Delicious Fried Bananas

Delicious Fried Bananas

Fresh Cloves

Fresh Cloves

Clove Trees

Clove Trees

Cinnamon Tree

Cinnamon Tree

Rubber Tree

Rubber Tree

Rubber Trees

Rubber Trees

What We Paid: IDR USD Euro
– Jetstar flight from Cairns to Darwin, Australia 210/pp 155
– AirAsia flight from Darwin, Australia to Denpasar, Indonesia 190/pp 140
– Visa Upon Arrival for Indonesia 25/pp 18.50
– Taxi from Denpasar Airport to Kuta [30 mins] 40,000/ride 4.50 3.50
– Double room with private bath and AC in Kuta 180,000/double 20.50 15
– Street food 11,000/pp 1.50 1
– Restaurant dining 50,000/pp 5.50 4.50
– Taxi from Kuta to Ubung Bus Terminal [1 hour] 60,000/ride 7 5
– Bus from Ubung Bus Terminal to Gilimanuk [3 hours] 20,000/pp 2.50 1.50
– Ferry from Gilimanuk to Ketapang in Java [45 mins] 6,000/pp 1 0.50
– Ojek from ferry to Banyuwangi [or bemo costs 5,000 IDR pp] 20,000/ride 2.50 1.50
– Double room at Hotel Baru with private bath and AC 90,000/double 10 7.50
– Harry’s Javanese Restaurant for dinner 25,000/pp 3 2
– 4×4 Tour to Kawah Ijen 550,000/jeep 62 45.50
– Entrance to Kawah Ijen 15,000/pp 2 1.50
– Camera fee for Kawah Ijen 30,000/each 3.50 2.50
– Local bus from Banyuwangi to Kalibaru [1 hour] 10,000/pp 1.50 1
– Basic double with fan and free breakfast in Kalibaru 60,000/double 7 5
– Local dining in Kalibaru 20,000/pp 2.50 2
– Local bus with no AC from Kalibaru to Malang [7 hours] 30,000/pp 3.50 2.50

Flickr Photoset | Slideshow

New Zealand North: The Champagne Pool Of Wai-O-Tapu

By , January 26, 2011 5:00 am
View From Wai-O-Tapu

View From Wai-O-Tapu

One of the things I am most looking forward to in the North Island is an active volcanic area, called Wai-O-Tapu. As we enter the park, it starts to smell like rotten eggs. This can only mean we are approaching the Champagne Pool. While the name sounds quite nice, you probably don’t want to actually sip this water. The carbon dioxide in the water creates the bubbles like in Champagne. The bright palette of colors in the pool is due to the sulfur mineral deposits. I just want to stare at the pool for hours, but the smell is so strong I have to move on.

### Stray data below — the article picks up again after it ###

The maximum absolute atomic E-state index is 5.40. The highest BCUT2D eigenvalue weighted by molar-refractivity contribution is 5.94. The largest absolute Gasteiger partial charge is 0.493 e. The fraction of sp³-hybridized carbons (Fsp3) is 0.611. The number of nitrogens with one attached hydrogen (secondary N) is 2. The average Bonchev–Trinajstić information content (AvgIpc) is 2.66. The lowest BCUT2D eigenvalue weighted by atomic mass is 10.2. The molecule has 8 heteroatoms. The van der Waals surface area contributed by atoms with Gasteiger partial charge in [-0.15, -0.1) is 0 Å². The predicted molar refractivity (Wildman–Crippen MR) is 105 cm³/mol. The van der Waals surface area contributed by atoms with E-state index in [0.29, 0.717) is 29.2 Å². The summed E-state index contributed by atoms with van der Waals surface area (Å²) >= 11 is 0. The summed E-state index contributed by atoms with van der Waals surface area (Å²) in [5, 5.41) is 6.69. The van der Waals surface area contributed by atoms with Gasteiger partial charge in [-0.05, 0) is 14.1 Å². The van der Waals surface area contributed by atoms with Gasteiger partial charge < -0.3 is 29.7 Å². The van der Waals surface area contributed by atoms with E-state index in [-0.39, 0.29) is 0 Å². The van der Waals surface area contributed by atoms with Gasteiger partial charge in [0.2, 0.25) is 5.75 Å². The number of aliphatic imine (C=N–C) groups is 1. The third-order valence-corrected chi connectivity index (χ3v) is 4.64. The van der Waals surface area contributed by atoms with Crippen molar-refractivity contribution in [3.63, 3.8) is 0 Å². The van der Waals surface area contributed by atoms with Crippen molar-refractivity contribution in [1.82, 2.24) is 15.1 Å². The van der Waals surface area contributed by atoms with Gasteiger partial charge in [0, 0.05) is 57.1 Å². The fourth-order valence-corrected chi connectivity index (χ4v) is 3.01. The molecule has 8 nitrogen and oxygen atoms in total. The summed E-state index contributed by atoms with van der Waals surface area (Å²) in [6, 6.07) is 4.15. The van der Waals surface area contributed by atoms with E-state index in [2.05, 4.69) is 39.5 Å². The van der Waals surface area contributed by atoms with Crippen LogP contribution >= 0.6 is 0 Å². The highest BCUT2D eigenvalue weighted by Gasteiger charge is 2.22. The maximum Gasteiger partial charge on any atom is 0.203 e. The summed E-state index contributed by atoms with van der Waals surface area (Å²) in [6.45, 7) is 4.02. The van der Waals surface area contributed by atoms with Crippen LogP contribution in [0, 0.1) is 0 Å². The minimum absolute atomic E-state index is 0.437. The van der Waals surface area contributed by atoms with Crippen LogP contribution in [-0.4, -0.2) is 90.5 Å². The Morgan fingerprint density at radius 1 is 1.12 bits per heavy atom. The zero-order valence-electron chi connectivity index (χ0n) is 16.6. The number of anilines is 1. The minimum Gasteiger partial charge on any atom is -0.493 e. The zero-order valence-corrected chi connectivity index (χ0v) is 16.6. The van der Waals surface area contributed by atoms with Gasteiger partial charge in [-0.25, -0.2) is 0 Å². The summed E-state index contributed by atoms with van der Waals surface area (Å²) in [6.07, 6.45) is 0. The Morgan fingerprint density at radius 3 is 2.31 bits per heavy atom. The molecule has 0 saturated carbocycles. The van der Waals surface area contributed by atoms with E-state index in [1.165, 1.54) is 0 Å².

MuiMui Walking Across Platform

MuiMui Walking Across Platform

The Champagne Pool

The Champagne Pool

Me & Frenchie

Me & Frenchie

Great Palette Of Colors

Great Palette Of Colors

The park is pretty large. As we continue walking, the various geothermal landscapes vary from each other significantly. For a moment, I think I see the Incredible Hulk coming out of the neon green pool.

Neon Green Pool

Neon Green Pool

Different Landscapes Within The Park

Different Landscapes Within The Park

Hot Blue Pools

Hot Blue Pools

Pretty But Scorching Hot

Pretty But Scorching Hot

Don't Fall In

Don't Fall In

Yellow Bubbles

Yellow Bubbles

Then I hear something start to bubble out of the mud pool and it’s interesting how the mud splatters. With Boris’ new zoom lens, we can accurately capture it.

Mud Splatter Looks Like A Head Of A Dog

Mud Splatter Looks Like A Head Of A Dog

Love The Zoom Lens

Love The Zoom Lens

Throughout the park, there are various geysers that spew out at different times. The largest of them all is Lady Knox Geyser. As she blows, this fascinates the crowd. I found out later, this is the first geyser Boris has ever seen.

Geyser About To Go Off

Geyser About To Go Off

Lady Knox Geyser

Lady Knox Geyser

There She Blows

There She Blows

Being here just confirms how bad I need to visit Yellowstone National Park when I return to the states.

In our hot blue rental car, we drive to city of Taupo where we randomly come upon this luxury waterfront rental at Sacred Waters. For the next couple of days, Boris and I do not depart from the compound. We leave the sightseeing to Marie Hélène and Gérard while we enjoy the amenities, which include our own personal spa made out of stainless steel. It’s pretty cool as the hot water comes in from the natural springs. For our meals, Boris and I are the head chefs where I am the lamb expert and he is the side-dish-made-with-cheese expert. What a dynamic duo we are.

Boris Feeling Back At Home

Boris Feeling Back At Home

Bon Appetit

Bon Appetit

Our Sweet Backyard

Our Sweet Backyard

Personal Spa With Stainless Steel Seats

Personal Spa With Stainless Steel Seats

Our next post will highlight the white cliffs of Taranaki.

Hot Spring In Taupo

Hot Spring In Taupo

Pied Stilt

Pied Stilt

Wild Feathered Bird

Wild Feathered Bird

Flickr Photoset | Slideshow